I had my maiden voyage with Yogi off leash in the woods a few days ago. I was going to ease into it, looking for a twenty foot training lead in the store section of where we go to puppy class. The owner of the school and dog day camp Beth happened to be right there and when I told her my intent she smiled and said, “Don’t be afraid, just let him go, he will be fine.” I let this advice in, still not sure. But when the moment carrying the energy of ‘now or never’ came the next morning, I simply let him go. I had a bag of treats in my hand and he knew it. Maybe that’s why, after a brief wild few minutes of racing freedom to try to catch Nora, he came right away when I called and then fell into a trot a few paces behind me the rest of the way. I couldn’t believe it! All these years with Nora racing ahead like a scout and barely ever seen, this feeling of his presence, silently and solidly behind me, was deeply comforting. I speculated. Could this be his genetic predisposition to guard manifesting already? It certainly felt that way. Great Pyr gentle giants have been bred for service in such a specific way, to guard flocks of sheep from all manner of predators. It felt like Yogi had my back.
The next day out I watched more closely. Yogi definitely displayed all the signs of having a mind of his own, veering off into to ferns, running into the meadow before I could stop him,
getting distracted by a smell, or Nora chasing him off the trail. But he faithfully came running when I called every time, received his treat, and fell back in behind. And if he took off in pursuit of Nora, he would stop before too long and turn around to look for me. This was fundamentally already so different than Nora, who, on first chance off leash and free, ran huge wild sprints deep into the woods before returning to see if I was actually still there.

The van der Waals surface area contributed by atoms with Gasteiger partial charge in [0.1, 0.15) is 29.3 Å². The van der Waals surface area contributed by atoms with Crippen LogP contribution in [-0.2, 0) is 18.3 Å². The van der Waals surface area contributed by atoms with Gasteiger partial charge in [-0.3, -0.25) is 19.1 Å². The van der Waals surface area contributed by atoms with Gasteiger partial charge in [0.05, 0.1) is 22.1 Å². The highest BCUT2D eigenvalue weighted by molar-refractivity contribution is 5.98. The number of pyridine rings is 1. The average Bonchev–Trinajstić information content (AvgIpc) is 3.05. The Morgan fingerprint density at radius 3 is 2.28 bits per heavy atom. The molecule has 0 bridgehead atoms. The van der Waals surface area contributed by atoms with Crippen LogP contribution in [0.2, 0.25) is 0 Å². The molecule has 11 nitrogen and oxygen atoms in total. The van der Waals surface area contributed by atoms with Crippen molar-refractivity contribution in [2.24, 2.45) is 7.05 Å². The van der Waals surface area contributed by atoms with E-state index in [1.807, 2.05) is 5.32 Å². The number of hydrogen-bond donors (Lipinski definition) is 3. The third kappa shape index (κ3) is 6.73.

And if I had any doubt that Yogi was staying with me because of my exemplary training or otherwise learned behavior, all I have to do is try to take him for a walk on the leash. There is no urging him to follow my lead, it is folly to think I have a chance of making it to the mailbox and back in any reasonable length of time. He has his own tempo and own idea about how the walk will go and sits solidly, not moving, looking up at me with that patient tolerant, ‘oh you really must just give it up’ expression on his face before standing up to move an inch, literally, to smell the next blade of grass. Only after he feels the shift in me to really be there with him, does he began his trot in earnest toward the mailbox.
Yogi may be a breed that protects in obvious ways. But I think he is also here to protect what it means to be in service in a powerfully subtle way too. He is independently clear. There is no telling him otherwise and yet, he is completely present at the same time, even in sleep.
Being in service needs to be a collaboration after all. We can’t be together unless we are truly together. And we can’t learn from each other unless there is trust and respect for who we are in service with, whether it be another human, canine, animal, plant, natural element, or spirit.
I went to the funeral of a dear man this week who truly lived a life of service. I’ve never met anyone who could ignite the spirit of giving back the way Stan could. He had a way of connecting to that part of me that needed and wanted to reach out and engage others through passion and commitment. He made it fun his way. He did it with integrity. He became a kind of father of the heart figure during all my years in Amherst, through our mutual commitment to various town committees and involvement in Rotary. I realize that intersecting with Stan the way I was able to all those years helped me develop my own path of service as a creative, as a person committed to being a presence in all I do. It was sad saying goodbye. The part of me that has been able to engage so readily in a public form of service has changed. But honoring Stan helped me realize the vision and commitment to being in service has only grown bigger.
I think about the service of plants in these burgeoning summer months. Last year I planted a lot of calendula, an herbal form of marigold that has always been a favorite. The shades of orange, the musty earthy aroma, and the healing capability of just this one plant are so inspiring.
I filled a jar with the blossoms and covered them with olive oil last fall. After almost eight months of calendula infusing oil, the jar finally called. Within minutes, I was melting beeswax to add to some of the strained oil to make salve. Assorted jars filled with the golden glow of plant potential.
It is such a simple and satisfying way to bring the essence of something into the light for best use.
The calendula is so prolific that I haven’t even needed to plant more. It has reseeded and reappeared in the garden again, sparking orange passion for another year of inspired service.